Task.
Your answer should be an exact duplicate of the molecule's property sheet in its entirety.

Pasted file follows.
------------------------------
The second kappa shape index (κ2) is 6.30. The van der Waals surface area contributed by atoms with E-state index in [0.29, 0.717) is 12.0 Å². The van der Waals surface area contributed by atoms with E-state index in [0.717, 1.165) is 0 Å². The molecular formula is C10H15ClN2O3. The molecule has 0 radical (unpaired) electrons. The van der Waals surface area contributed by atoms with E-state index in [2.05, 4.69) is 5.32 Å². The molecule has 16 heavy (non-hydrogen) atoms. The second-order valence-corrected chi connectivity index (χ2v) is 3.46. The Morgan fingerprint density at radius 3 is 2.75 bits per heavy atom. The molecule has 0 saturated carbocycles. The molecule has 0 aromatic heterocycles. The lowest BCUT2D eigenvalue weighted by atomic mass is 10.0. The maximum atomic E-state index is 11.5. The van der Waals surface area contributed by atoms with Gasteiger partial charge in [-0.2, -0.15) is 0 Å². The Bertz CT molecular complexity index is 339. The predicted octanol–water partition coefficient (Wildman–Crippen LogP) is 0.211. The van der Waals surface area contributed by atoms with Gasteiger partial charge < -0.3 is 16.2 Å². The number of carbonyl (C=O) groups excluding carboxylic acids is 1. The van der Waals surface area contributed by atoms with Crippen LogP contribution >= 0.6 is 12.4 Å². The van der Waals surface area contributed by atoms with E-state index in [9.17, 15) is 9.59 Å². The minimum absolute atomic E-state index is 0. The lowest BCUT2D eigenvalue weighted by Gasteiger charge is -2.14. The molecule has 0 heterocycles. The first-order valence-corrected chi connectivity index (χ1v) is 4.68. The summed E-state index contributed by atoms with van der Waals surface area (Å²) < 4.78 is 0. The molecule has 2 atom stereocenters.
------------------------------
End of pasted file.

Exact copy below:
The second kappa shape index (κ2) is 6.30. The van der Waals surface area contributed by atoms with E-state index in [0.29, 0.717) is 12.0 Å². The van der Waals surface area contributed by atoms with E-state index in [0.717, 1.165) is 0 Å². The molecular formula is C10H15ClN2O3. The molecule has 0 radical (unpaired) electrons. The van der Waals surface area contributed by atoms with E-state index in [2.05, 4.69) is 5.32 Å². The molecule has 16 heavy (non-hydrogen) atoms. The second-order valence-corrected chi connectivity index (χ2v) is 3.46. The Morgan fingerprint density at radius 3 is 2.75 bits per heavy atom. The molecule has 0 saturated carbocycles. The molecule has 0 aromatic heterocycles. The lowest BCUT2D eigenvalue weighted by atomic mass is 10.0. The maximum atomic E-state index is 11.5. The van der Waals surface area contributed by atoms with Gasteiger partial charge in [-0.2, -0.15) is 0 Å². The Bertz CT molecular complexity index is 339. The predicted octanol–water partition coefficient (Wildman–Crippen LogP) is 0.211. The van der Waals surface area contributed by atoms with Gasteiger partial charge < -0.3 is 16.2 Å². The number of carbonyl (C=O) groups excluding carboxylic acids is 1. The van der Waals surface area contributed by atoms with Crippen LogP contribution >= 0.6 is 12.4 Å². The van der Waals surface area contributed by atoms with E-state index in [9.17, 15) is 9.59 Å². The minimum absolute atomic E-state index is 0. The lowest BCUT2D eigenvalue weighted by Gasteiger charge is -2.14. The molecule has 0 heterocycles. The first-order valence-corrected chi connectivity index (χ1v) is 4.68. The summed E-state index contributed by atoms with van der Waals surface area (Å²) < 4.78 is 0. The molecule has 2 atom stereocenters.